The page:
That’s certainly not the case with the stadium that Abby and the other members of the WLF call home. The incongruous nature of the structure itself is a constant reminder of how much things have changed. Everything from the training stations to the armory to the mess hall to the makeshift farms located on the field exude a survivalist attitude. There’s no forgetting what’s happening outside the walls here.

Ellie and Abby run further parallel in the peaceful places they find respite and how their sanctuaries become corroded by the dangers of the outside world. I’ve already spoken about the wonderful flashback sequence where Joel and Ellie explore the Wyoming Museum of Science and History and how one of the most touching scenes with Ellie gives way to a dangerous and ominous situation. Likewise, Abby finds a small bit of solace in Seattle’s aquarium, which we first explore as a warm and inviting home that Owen has built and then as a tomb once Ellie makes her way there. Both places act as a sort of mirage of hope for our characters throughout their journeys in The Last of Us Part II.

That museum flashback also highlights how Ellie’s greatest desire is to explore the vast reaches of space. This was even touched upon near the end of the original game, when she shared her dream with Joel of being aboard an airplane, despite never having set foot in one in her life. Contrary to this, Abby has a deep and distinct fear of heights, which she’s forced to face in the most extreme manner when Lev leads her on the Scars’ secrets passage across Seattle, which is laid down across construction cranes and scaffolding high above the city itself.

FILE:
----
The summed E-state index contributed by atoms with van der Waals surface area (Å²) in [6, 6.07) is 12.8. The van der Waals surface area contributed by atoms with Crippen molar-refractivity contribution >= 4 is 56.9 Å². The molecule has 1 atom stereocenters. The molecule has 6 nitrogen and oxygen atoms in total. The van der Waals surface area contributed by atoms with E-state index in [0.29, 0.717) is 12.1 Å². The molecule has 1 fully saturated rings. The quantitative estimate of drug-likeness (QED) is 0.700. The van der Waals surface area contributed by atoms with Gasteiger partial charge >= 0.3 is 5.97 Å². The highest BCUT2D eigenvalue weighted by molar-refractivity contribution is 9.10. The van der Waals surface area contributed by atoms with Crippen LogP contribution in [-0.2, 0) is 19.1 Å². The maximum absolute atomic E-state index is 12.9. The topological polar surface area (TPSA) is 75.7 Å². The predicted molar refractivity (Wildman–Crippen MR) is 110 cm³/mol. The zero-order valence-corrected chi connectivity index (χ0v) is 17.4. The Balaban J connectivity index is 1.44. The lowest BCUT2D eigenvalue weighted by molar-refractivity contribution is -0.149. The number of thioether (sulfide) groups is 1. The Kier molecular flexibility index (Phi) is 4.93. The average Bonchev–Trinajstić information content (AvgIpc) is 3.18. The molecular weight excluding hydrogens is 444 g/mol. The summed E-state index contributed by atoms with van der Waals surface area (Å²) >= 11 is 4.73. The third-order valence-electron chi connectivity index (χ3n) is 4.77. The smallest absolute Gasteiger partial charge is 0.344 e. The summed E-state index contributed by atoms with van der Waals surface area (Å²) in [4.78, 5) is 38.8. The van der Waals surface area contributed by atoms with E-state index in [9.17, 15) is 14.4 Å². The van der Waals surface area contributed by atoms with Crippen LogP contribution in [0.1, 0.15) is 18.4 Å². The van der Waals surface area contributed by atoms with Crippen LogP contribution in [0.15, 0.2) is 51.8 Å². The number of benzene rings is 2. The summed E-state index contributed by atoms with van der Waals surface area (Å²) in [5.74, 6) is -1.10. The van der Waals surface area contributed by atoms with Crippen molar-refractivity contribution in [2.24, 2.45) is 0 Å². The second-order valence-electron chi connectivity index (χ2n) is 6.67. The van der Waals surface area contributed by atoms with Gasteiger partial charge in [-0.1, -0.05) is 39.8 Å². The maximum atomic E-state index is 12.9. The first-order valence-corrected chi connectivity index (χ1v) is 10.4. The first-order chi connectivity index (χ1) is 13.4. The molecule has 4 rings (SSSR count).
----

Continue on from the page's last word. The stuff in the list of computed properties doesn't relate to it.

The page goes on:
The symmetrical and cyclical nature of Ellie and Abby’s journeys are even further highlighted in the very way The Last of Us Part II is structured. We spend 10-15 hours with Ellie as she makes her way through three days in Seattle, only to then replay those exact same three days from Abby’s point of view. The moment we regain control of Abby and the title card fades in with the words “Seattle Day 1” is a truly powerful and unexpected revelation on how this story was going to be told, reminiscent of the “Five Years Later” title card used in 2019’s Avengers: Endgame.

Ultimately, the manner and order in which all of the information and motivations are presented adds up to a powerful through line across the game. Knowing where Ellie’s path of destruction leads and arriving at those places slightly before or after her as Abby makes for some truly impactful moments, full of dramatic irony. Likewise, not knowing exactly where Ellie and Joel’s relationship stood until that final, heart-wrenching flashback on the porch made the entire thing all the more tragic.

The ending of the original game saw Ellie accepting what Joel said was the truth about the Fireflies and their futile search for a cure. Obviously she did this with some amount of incredulity, given that she would eventually travel to Salt Lake City and discover the truth for herself, a revelation which caused the schism between the two of them.

But the ending of The Last of Us Part II sees Ellie finally and truly accepting what Joel did, for better or for worse. By leaving his guitar behind in the remnants of what was once briefly her beautiful house with her beautiful life, she’s forgiven Joel, forgiven Abby, and, in turn, begun to forgive herself. And as we see her walk off into the distance like so many tragic western heroes did before, we see that she’s finally able to escape that ouroboros of hate and violence that kept her a prisoner in the darkness for so long. At least, we hope she has.

Marty Sliva
Marty Sliva has been writing about video games, popular culture, and the 1995 film Babe professionally for the past decade. You can follow him on Twitter @McBiggitty.